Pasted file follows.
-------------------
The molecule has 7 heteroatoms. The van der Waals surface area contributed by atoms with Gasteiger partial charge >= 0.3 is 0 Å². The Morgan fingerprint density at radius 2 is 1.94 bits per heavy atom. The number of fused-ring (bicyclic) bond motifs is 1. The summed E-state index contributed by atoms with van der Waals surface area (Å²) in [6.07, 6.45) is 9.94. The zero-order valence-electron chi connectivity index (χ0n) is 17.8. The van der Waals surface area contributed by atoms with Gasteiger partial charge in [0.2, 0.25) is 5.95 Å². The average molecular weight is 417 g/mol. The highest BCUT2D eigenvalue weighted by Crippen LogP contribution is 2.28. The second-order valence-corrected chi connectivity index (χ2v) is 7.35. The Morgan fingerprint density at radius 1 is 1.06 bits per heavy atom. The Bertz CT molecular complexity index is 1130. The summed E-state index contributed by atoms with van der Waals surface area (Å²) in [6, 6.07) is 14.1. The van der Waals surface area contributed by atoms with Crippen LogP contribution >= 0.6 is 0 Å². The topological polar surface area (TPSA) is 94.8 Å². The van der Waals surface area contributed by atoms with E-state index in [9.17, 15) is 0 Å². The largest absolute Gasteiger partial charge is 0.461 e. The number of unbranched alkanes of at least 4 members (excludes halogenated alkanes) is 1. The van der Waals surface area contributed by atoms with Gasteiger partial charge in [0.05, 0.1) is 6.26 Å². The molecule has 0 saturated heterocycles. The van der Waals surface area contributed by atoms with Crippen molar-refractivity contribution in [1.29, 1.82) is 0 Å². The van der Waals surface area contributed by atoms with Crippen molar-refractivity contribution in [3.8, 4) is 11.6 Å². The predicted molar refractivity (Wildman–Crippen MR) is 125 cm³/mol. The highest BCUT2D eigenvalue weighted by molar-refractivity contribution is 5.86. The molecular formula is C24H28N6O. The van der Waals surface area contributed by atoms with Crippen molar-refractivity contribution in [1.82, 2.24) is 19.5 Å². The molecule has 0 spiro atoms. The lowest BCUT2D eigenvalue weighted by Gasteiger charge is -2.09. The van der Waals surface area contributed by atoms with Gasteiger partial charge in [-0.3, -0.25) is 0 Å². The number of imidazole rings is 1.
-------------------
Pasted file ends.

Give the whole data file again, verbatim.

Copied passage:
The molecule has 7 heteroatoms. The van der Waals surface area contributed by atoms with Gasteiger partial charge >= 0.3 is 0 Å². The Morgan fingerprint density at radius 2 is 1.94 bits per heavy atom. The number of fused-ring (bicyclic) bond motifs is 1. The summed E-state index contributed by atoms with van der Waals surface area (Å²) in [6.07, 6.45) is 9.94. The zero-order valence-electron chi connectivity index (χ0n) is 17.8. The van der Waals surface area contributed by atoms with Gasteiger partial charge in [0.2, 0.25) is 5.95 Å². The average molecular weight is 417 g/mol. The highest BCUT2D eigenvalue weighted by Crippen LogP contribution is 2.28. The second-order valence-corrected chi connectivity index (χ2v) is 7.35. The Morgan fingerprint density at radius 1 is 1.06 bits per heavy atom. The Bertz CT molecular complexity index is 1130. The summed E-state index contributed by atoms with van der Waals surface area (Å²) in [6, 6.07) is 14.1. The van der Waals surface area contributed by atoms with Crippen LogP contribution >= 0.6 is 0 Å². The topological polar surface area (TPSA) is 94.8 Å². The van der Waals surface area contributed by atoms with E-state index in [9.17, 15) is 0 Å². The largest absolute Gasteiger partial charge is 0.461 e. The number of unbranched alkanes of at least 4 members (excludes halogenated alkanes) is 1. The van der Waals surface area contributed by atoms with Gasteiger partial charge in [0.05, 0.1) is 6.26 Å². The molecule has 0 saturated heterocycles. The van der Waals surface area contributed by atoms with Crippen molar-refractivity contribution in [1.29, 1.82) is 0 Å². The van der Waals surface area contributed by atoms with Crippen molar-refractivity contribution in [3.8, 4) is 11.6 Å². The predicted molar refractivity (Wildman–Crippen MR) is 125 cm³/mol. The highest BCUT2D eigenvalue weighted by molar-refractivity contribution is 5.86. The molecular formula is C24H28N6O. The van der Waals surface area contributed by atoms with Crippen molar-refractivity contribution in [1.82, 2.24) is 19.5 Å². The molecule has 0 spiro atoms. The lowest BCUT2D eigenvalue weighted by Gasteiger charge is -2.09. The van der Waals surface area contributed by atoms with Gasteiger partial charge in [-0.3, -0.25) is 0 Å². The number of imidazole rings is 1.